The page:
- It assumes that after financing its own produced cars, the overhead costs don't cause it to price its for-hire service above their competition. This is where the "end to private ownership" part comes in - because if you can buy a Tesla at a reasonable price with FSD, then you are Tesla's competition. So they would have a lot of incentive not to sell those cars to themselves instead. UNLESS...and this is a big UNLESS...Ford, GM, Uber, Lyft, or Waymo manage to severely undercut the rates Tesla can afford to charge. It might even be that human-driven Uber cars would have a much lower rate, depending on the overhead Tesla has to deal with.

- It also assumes - and this is the biggie I was talking about above - that the trend continues of car prices heading out of reach of the average consumer, forcing those people to look only at used cars. FSD cars-for-hire are going to be retired from service relatively quickly - they aren't going to drive them for 10 years and scrap them. Common business practice is to fully depreciate them at about the time the financing is paid off, and then sell them or dump them. That would flood the used market with 3 to 5 year old Tesla models, and the bottom would drop out on price. That's a huge risk, because if those particular cars haven't made back the cost of building plus interest by then, it will be a drag on the whole company, and the stockholders will throw a gigantic fit.

That last part is really important, because if any of those predictions are off - and they probably will be - Tesla is better off turning the whole strategy around and leasing new cars to customers first without a customer buyback provision - the stipulation being that Tesla will take the car back after the lease, and use it for car-for-hire service. In this strategy, lessees may be prohibited for using their cars for-hire or required to pay more if they do, in order to keep their own customers from competing with them. It would also keep the used market from being depressed as well.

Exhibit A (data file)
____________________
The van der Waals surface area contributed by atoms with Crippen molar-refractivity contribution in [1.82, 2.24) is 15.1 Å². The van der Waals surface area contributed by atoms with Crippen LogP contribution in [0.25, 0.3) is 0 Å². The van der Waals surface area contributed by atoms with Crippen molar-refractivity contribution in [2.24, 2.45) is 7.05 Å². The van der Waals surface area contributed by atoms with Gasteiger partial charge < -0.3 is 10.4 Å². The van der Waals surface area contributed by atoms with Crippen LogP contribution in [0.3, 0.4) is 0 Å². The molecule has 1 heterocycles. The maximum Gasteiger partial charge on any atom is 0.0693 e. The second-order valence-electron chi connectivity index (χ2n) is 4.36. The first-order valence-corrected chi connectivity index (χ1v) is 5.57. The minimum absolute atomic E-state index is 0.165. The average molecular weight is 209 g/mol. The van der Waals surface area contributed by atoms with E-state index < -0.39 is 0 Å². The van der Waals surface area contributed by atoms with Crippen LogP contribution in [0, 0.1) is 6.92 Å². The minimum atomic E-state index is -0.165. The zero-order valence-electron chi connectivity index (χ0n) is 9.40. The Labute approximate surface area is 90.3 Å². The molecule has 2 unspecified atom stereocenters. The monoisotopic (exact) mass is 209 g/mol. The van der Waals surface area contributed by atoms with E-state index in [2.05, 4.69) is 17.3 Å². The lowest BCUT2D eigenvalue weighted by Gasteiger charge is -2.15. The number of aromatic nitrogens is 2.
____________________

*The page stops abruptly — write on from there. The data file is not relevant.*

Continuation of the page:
slacker775

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#16
That last part is really important, because if any of those predictions are off - and they probably will be - Tesla is better off turning the whole strategy around and leasing new cars to customers first without a customer buyback provision - the stipulation being that Tesla will take the car back after the lease, and use it for car-for-hire service. In this strategy, lessees may be prohibited for using their cars for-hire or required to pay more if they do, in order to keep their own customers from competing with them. It would also keep the used market from being depressed as well.
This is the part that is very intriguing to me. I'm very interested in the FSD-based robo-taxi concept, especially if (putting it extremely simply) my piece of it would be buying and maintaining a vehicle (or a fleet) but Tesla is providing all of the infrastructure - mobile app, payments, advertising, etc. The biggest sticking point would be that notion where I'd be their customer and competition at the same time. Granted, this happens in the business world all the time (Apple buys chips from Samsung while actively competing and suing them for example). One would hope that they wouldn't use their position to dominate in lucrative markets while leaving less profitable areas for owners to service.